Stop the spread: destroy and report invasive species to keep them out of Canada
Pests travel when we do
Think of them as Canada's worst hitchhikers – they use our vehicles, trailers, soil, dirty footwear, furniture, camping equipment and more to spread from one region to another. Before you go somewhere, check for insect larvae, eggs, and adults like beetles, moths and others.
How invasive species threaten Canada
As worldwide trade and travel increase, the risk of spreading invasive species rises, potentially resulting in infestation which can harm or kill parts of our forests, agriculture and environment. Pests are often quick to adapt and spread, and usually don't have any natural predators in a new environment.
If pests do spread, they can:
- destroy trees in our forests, affecting our air and water quality and our economy
- invasive pests are already responsible for billions of dollars in damage to Canada's trees
- damage crops and reduce yield
- deprive animals of their natural habitat
- damage gardens and private property
Check the trees and gardens on your property:
- The tree check form (from the Invasive Species Centre) provides a simple guide for what to look for
Help protect Canada's trees, forests and plants from invasive species that can destroy our favourite outdoor places:
Help protect our forests. Buy local. Burn local:
Plants are key to eating, breathing and living! Let's do our part to keep them healthy and protect life all around us:
What the CFIA is doing about invasive species
As Canada's national plant protection organization, the CFIA
- prevents the introduction of invasive species through import regulations
- regulates the movement of invasive species within Canada
- monitors invasive species that are not yet found in Canada
- determines if an invasive species is now established
Be on high alert for these pests this summer and fall
The spotted lanternfly can destroy entire fruit crops very quickly, posing a huge threat to Canada's grape (wine), fruit tree and forestry industries. It is present in the United States near the Canadian border and spreading. Let's keep it out of Canada. It is not known to exist in Canada but was added to the regulated pest list in 2018 in an effort to prevent its introduction from infested areas in the United States and elsewhere.
What to do if you spot it: Always report it!
The emerald ash borer (EAB) has spread to parts of 5 provinces (New Brunswick, Nova Scotia, Quebec, Ontario and Manitoba) and has killed millions of ash trees across North America since being detected in July 2002. Firewood is the fastest way it spreads.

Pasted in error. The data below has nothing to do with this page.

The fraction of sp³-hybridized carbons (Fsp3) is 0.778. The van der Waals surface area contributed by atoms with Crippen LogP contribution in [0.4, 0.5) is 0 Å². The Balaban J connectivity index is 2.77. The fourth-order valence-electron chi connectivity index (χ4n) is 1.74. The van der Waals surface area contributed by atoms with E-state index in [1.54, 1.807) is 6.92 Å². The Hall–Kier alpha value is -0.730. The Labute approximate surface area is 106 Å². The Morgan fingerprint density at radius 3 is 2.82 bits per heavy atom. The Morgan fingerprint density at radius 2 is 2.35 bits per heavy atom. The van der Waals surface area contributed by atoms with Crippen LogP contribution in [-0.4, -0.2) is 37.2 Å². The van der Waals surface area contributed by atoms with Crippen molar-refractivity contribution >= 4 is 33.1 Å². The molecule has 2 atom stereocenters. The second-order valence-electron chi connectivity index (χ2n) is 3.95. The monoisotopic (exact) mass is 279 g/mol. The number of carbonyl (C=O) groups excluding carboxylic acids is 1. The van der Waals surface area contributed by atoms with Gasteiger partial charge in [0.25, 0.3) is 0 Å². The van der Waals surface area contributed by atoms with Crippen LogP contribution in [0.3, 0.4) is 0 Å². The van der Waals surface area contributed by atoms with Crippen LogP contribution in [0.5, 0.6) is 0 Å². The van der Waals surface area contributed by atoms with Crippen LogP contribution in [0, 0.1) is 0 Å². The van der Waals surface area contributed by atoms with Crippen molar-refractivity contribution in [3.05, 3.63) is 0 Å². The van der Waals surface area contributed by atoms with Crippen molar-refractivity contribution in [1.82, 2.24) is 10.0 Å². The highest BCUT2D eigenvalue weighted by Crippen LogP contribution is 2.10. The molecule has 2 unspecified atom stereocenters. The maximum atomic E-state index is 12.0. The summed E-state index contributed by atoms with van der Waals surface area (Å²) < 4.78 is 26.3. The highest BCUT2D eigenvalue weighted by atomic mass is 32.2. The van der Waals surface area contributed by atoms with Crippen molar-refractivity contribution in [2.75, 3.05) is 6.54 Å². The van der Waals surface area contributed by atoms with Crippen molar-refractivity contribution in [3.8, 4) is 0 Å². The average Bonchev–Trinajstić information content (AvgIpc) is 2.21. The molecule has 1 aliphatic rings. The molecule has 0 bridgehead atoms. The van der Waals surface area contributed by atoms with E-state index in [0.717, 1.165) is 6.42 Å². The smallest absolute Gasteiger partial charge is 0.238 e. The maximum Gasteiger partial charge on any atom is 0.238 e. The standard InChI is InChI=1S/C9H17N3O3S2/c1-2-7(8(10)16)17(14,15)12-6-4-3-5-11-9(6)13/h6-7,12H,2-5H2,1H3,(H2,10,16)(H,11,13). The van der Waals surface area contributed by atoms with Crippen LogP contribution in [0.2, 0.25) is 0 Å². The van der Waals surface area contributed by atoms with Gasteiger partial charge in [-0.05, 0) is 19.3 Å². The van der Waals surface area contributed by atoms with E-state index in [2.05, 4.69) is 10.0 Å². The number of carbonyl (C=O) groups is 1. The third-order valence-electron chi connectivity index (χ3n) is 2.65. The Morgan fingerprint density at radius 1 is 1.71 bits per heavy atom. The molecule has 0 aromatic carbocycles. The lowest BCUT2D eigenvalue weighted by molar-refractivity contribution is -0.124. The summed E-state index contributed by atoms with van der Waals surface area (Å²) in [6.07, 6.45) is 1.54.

What to do if you spot it: Report it if you see it outside any of the 5 provinces listed, by contacting the CFIA online.
The spongy moth (Lymantria dispar dispar) is established in many areas east of the Manitoba–Ontario border. If you find it outside these regulated areas, including in Newfoundland and Labrador or in western Canada, report it by contacting the CFIA online. This pest could be a serious threat to Canada's economy. Look for this leaf-eating pest's eggs on firewood, vehicles, brick and items stored outdoors. Scrape off eggs and insects, soak them in hot soapy water, then scrap them in a zipped bag in the garbage.
What to do if you spot it: Destroy it – spot, scrape, soak
Don't let pests hitch a ride – learn their pathways
Pests can travel when we do:
- Clean your shoes, tarps, trailers, RVs, gardening equipment and other outdoor materials before travelling in and out of regulated areas
- Check for insect larvae, eggs, and adults like beetles and moths and remove them so they don't spread
- Inspect and report sightings in Canada on vehicles, ships/boats, cargo and containers
- Fact sheets and plant pest cards to promote public awareness and encourage reporting of invasive species, some of which are regulated under the Plant Protection Act
- List of pests regulated by Canada
- Contact the CFIA if you find a pest in an area where it is not known to occur
- What you can do: Protecting Canada's plant health, #CDNPlantHero
- An invasive alien species strategy for Canada
- Learn about aquatic invasive species (Fisheries and Oceans Canada)
Check the website of your provincial or territorial government, since invasive species may also be regulated by provincial or territorial authorities.
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